Michael Sala, The last thread (Review)
It’s clear why Affirm Press chose a comment by Raimond Gaita for the front cover of their latest publication, Michael Sala’s autobiographical novel, The last thread. Gaita, for readers here who don’t know, wrote an award-winning memoir, Romulus, My Father, about growing up as a migrant with mentally unstable parents. Sala’s story is different but both boys suffered emotional deprivations that they chronicle in their books … except, and this is a big one, Sala’s book is classified as “fiction”, and we must therefore read it as such. A bit, in fact, like Francesca Rendle-Short’s Bite your tongue!
So, what is his story? The novel is told from Michaelis’ (later Michael’s) point of view. It is divided in two parts: Bergen Op Zoom and Newcastle. It starts, then, in the Netherlands when Michael is around three or four years old, and his brother, Con (Constantinos) three years older. But it’s not quite this simple, as in the first part which is told third person we follow them from the Netherlands to Australia to the Netherlands and then back to Australia. The family’s unsettled state physically – they also move multiple times in Australia – works metaphorically too because there is little emotional stability in the boys’ lives. At the start of the novel, the mother has left the boys’ father, the Cypriot Phytos, and is living with the physically and emotionally abusive Dutchman, Dirk. (“There’s no problem”, Michael writes of this handyman stepfather, “that he can’t solve with his hands”.) By the end, when the boys have grown up, the mother has been married a couple more times. She is skilled, you would say, at choosing wrong men: “The men in my life take advantage of me”, she says.
What makes this somewhat age-old story compelling is the writing. It is told more or less chronologically but in little vignettes. The two parts are divided into chapters, but the chapters themselves are broken into smaller sections that provide an eye into scenes from Michael’s world. It’s a child’s eye, until near the end, so we readers must try to fill the gaps between what Michael describes and what we know could be the meaning behind what he’s seeing. Why, we must ask ourselves, would a young boy think this:
Michaelis can’t imagine anything more frightening than living forever.
And Michael’s eye, though a child’s one, is very observant. He particularly notices faces, watching them it seems for signs of warmth and connection, but
Each time light blazes from the screen, it washes across Con’s face and reveals it like something carved from stone.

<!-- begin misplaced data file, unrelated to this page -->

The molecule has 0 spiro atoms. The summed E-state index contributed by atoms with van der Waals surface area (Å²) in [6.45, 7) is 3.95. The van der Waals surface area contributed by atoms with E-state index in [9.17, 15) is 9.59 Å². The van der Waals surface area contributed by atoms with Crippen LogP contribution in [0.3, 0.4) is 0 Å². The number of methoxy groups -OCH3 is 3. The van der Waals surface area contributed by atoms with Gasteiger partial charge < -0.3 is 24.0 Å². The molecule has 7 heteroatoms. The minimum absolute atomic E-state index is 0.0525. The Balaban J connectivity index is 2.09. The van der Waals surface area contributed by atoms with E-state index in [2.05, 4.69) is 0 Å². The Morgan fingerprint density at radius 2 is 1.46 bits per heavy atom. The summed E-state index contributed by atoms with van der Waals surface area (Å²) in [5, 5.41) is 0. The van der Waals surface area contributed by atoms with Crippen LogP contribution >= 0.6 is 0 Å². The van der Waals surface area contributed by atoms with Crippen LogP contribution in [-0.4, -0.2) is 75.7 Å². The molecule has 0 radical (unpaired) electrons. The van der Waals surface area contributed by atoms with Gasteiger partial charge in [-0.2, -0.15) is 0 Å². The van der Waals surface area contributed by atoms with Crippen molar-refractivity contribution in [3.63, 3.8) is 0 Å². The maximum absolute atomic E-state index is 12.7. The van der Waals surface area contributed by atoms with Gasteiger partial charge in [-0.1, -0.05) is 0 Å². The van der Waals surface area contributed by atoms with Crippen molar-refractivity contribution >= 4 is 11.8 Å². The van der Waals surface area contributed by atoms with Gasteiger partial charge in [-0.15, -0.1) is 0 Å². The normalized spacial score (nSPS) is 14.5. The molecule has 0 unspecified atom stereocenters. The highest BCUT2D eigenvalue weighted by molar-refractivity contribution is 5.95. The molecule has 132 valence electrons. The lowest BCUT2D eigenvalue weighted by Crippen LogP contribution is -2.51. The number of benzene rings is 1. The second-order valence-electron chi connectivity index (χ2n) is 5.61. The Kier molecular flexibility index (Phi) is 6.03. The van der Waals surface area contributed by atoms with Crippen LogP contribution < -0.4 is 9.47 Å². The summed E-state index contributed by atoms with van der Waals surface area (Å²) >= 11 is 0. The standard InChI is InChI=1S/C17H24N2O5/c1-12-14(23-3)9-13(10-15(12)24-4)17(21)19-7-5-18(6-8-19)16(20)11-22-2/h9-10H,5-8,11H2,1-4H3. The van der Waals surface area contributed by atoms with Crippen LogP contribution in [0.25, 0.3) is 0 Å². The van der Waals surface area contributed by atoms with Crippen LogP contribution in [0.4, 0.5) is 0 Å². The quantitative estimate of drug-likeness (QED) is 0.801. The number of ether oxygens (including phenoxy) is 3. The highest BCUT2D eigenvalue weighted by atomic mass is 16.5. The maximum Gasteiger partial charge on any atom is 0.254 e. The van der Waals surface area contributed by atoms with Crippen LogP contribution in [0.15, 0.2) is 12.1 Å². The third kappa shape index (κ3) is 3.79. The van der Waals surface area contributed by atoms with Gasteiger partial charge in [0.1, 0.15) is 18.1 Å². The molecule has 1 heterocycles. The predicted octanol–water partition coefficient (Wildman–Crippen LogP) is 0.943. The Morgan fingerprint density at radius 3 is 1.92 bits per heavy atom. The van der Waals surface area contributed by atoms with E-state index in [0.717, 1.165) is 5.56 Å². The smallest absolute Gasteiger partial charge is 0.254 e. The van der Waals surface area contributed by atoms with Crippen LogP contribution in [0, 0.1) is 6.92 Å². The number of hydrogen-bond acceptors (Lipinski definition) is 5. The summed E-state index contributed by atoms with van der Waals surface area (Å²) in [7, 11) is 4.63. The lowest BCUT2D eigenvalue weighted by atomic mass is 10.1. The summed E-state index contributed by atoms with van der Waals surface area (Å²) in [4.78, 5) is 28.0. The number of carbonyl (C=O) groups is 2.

She [mother] holds her belly and sighs, and there’s a look in her eyes as if she might burst into tears.
I could be mistaken but it felt to me that as we moved through the second part, Newcastle, which is told first person by the adult Michael, the chronology became more disjointed, mirroring I think Michael’s growing awareness of what lies behind the dislocations in his family, and of its impact on him.
As you’ve probably gathered by now, there are secrets in this family that contribute to the dysfunctional behaviour. These secrets are not mentioned on the backcover, so I won’t mention them either. Sala handles them well. He doesn’t labour them but rather lets them hover in a way that we know they are there but that doesn’t let them occupy centre-stage. We learn to live with them, the way the family has to. In the way of modern novels, there’s no dramatic denouement …
In talking of the writing, I’ve mainly discussed the narrative style but I should also mention the language. It is, in a word, gorgeous. Here are just two descriptions that convey Sala’s ability to capture the essence of things. First, being dumped by a wave:
There is such strength in the sea. He has forgotten it until now. It pulls at his limbs so that his feet touch nothing and only his desperate grip keeps him there. A sensation comes to him of being separate, of seeing it all from a great distance as if he cannot reach out and touch the world. Then the noise dies in his ears, the sky appears again above him.
And next, of his mother’s house:
The rooms and corridors of my mother’s house became like the arteries of a heart attack victim, all clogged up. Even the breeze had to bend in half to get through.
I’ve read quite a bit of autobiographical/biographical fiction, fiction-cum-memoirs, and memoirs in recent months, and some I’ve found a little wanting here and there. This, though, is hard to fault – if, that is, you like reading more for the interior than the exterior, for what’s going on inside rather than for what’s happening in the material world.
In the very last pages of the book, Michael’s mother says that “words and stories can be dangerous” (echoing Francesca Rendle-Short’s “to think, to write, is dangerous”). They can indeed, but sometimes that danger can have positive outcomes. I hope that, for Sala, the dangers of putting his story, his truths, on the page will be restorative. There’s no guarantee though that such bravery will have its just rewards … in life or in fiction.
The last thread
Mulgrave: Affirm Press, 2012
(Review copy supplied by Affirm Press)